The 10 Best Women’s Ski Pants of 2023, Tested and Reviewed

We tested 23 pairs of pants to find the best pair

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Stio Environ Pant

TripSavvy / Erin Johnson

It's ski season—but getting off work and getting to the mountain isn't the only thing you have to figure out. Having the right items to wear skiing can make all the difference in how comfortable and fun your day is. But women's ski pants and apparel are expensive—which is why we tested 23 of the best ski pants to narrow down which are actually worth your money.

The best ski pants should be fully waterproof, keep you warm on the resort, cool in the backcountry, and stay just as comfortable as you rip turns as when sitting on the lift for another lap. For women, the fit of ski pants is also a huge factor.

Of the 23 pants we tested, the Patagonia Powder Town Pants came out on top thanks to their comfortable fit, roomy hip and leg area, full waterproofing, recycled materials, and Patagonia's lifetime warranty—all for under $250. But we've got different options for you if you're skiing in the backcountry, on a budget, or looking for women's ski bibs.

Best Overall

Patagonia Men's Powder Town Pants

Patagonia Men's Powder Town Pants


What We Like
  • Mid-rise waist for comfort

  • Five colorways

  • Excellent waterproofing

  • Versatility for two seasons

  • Leg vents and four pockets

What We Don't Like
  • Limited sizing

The Patagonia Powder Town Pant fits comfortably, is fully waterproof, moves with the body while skiing and snowboarding, and comes with Patagonia’s lifetime warranty—which is why they earned our top overall spot for best women’s ski pants.

These snow pants feature a two-layer 100 percent recycled polyester fabric with a PFC-free waterproof outer. Even with that highly-effective water repellency, these pants are breathable as your body heats up on powder runs or backcountry tours, and they have two mesh-lined vents on the outer thighs when you need to dump heat.

While many ski pants fit tight in the hips and thighs, the Powder Turn Pants have a wider hip and leg shape, making them more comfortable for a wider variety of body shapes. We love that these also have a mid-rise, partially-elastic waist for a more comfortable fit above the hips—especially if you’re wearing a touring backpack or a snowboarder and constantly bending down to buckle. The waist also features belt loops if you want to cinch them down further.

The butt has soft microfleece inside for warmth, while the rest of the pants are non-insulated (though Patagonia makes an insulated version). We prefer a non-insulated pick for greater versatility—you can comfortably add base layers underneath for cold resort days or wear them without for spring skiing or warm ski touring days.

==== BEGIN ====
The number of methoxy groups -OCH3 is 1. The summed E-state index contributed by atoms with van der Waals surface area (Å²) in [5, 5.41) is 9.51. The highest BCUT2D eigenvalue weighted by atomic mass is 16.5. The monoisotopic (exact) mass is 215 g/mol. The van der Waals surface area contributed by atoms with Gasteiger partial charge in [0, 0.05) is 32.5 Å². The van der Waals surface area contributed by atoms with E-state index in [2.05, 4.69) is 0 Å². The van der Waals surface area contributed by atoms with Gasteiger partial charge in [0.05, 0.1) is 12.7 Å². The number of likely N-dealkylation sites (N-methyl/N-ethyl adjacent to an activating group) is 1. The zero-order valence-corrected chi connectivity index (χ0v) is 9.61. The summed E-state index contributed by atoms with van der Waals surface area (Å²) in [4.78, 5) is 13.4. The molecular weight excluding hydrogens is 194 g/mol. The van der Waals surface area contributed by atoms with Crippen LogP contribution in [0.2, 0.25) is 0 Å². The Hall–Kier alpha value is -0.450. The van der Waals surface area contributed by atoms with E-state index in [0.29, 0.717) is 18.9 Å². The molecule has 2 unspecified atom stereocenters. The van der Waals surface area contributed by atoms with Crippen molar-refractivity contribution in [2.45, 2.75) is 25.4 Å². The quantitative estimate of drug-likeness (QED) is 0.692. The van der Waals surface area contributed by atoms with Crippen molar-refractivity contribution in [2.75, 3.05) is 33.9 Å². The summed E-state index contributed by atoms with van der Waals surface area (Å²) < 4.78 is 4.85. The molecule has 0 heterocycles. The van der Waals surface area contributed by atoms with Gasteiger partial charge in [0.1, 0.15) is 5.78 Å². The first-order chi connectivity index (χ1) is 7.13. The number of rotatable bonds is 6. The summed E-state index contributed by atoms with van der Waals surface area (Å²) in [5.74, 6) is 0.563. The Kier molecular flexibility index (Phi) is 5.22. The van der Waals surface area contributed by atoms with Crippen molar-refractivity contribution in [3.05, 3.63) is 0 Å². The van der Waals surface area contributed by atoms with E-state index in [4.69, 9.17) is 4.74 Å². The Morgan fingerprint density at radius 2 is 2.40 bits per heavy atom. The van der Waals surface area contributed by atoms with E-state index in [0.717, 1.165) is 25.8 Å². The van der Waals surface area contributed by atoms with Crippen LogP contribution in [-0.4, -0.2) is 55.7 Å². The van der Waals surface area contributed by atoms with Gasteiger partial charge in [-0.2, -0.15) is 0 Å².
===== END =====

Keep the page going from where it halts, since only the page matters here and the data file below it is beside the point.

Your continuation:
Lastly, these pants have four pockets for snacks and ski passes, tough scuff-guard gaiters at the bottom, and they come in five expressive colors.

Price at time of publication: $249

Sizes: XXS to XL | Materials: 100 percent recycled polyester fabric | Insulation: None | Waterproofing: Patagonia H2No waterproofing | Sustainability: 100 percent recycled, PFC-free waterproofing | Warranty: Lifetime

Best Overall, Runner-up

Stio Women's Environ Pant

Stio Women's Environ Pant


What We Like
  • Comfortable fit

  • Fun colorways

  • Lightweight with great waterproofing and leg vents

  • Lifetime warranty

What We Don't Like
  • Expensive

  • Limited sizing

  • Single pocket

These ski pants are super lightweight (23 ounces) and non-bulky, which our tester found made them very easy to move around in and looked good in photos. Testing proved them to be super comfortable to squat and ski in.

They're not insulated, which we prefer for versatility across winter and spring skiing, resort, and backcountry skiing. Despite not being insulated, our tester found them to keep her warm while resort skiing with just a basic base layer underneath. They also have two external leg vents if you get hot moving.

These pants are fully seam-sealed for complete waterproof protection, which our tester confirmed as they stayed dry even when she fell while skiing. Moreover, water and snow slid right off the surface and dried quickly.

They only have one pocket, but it's easy to access and fleece-lined, which is a nice luxury touch. These pants come in limited sizing—just XS to XL—but we love that they come in a regular or short length, as the latter is hard to find for many women. These pants also have a built-in belt which is excellent for a customized fit.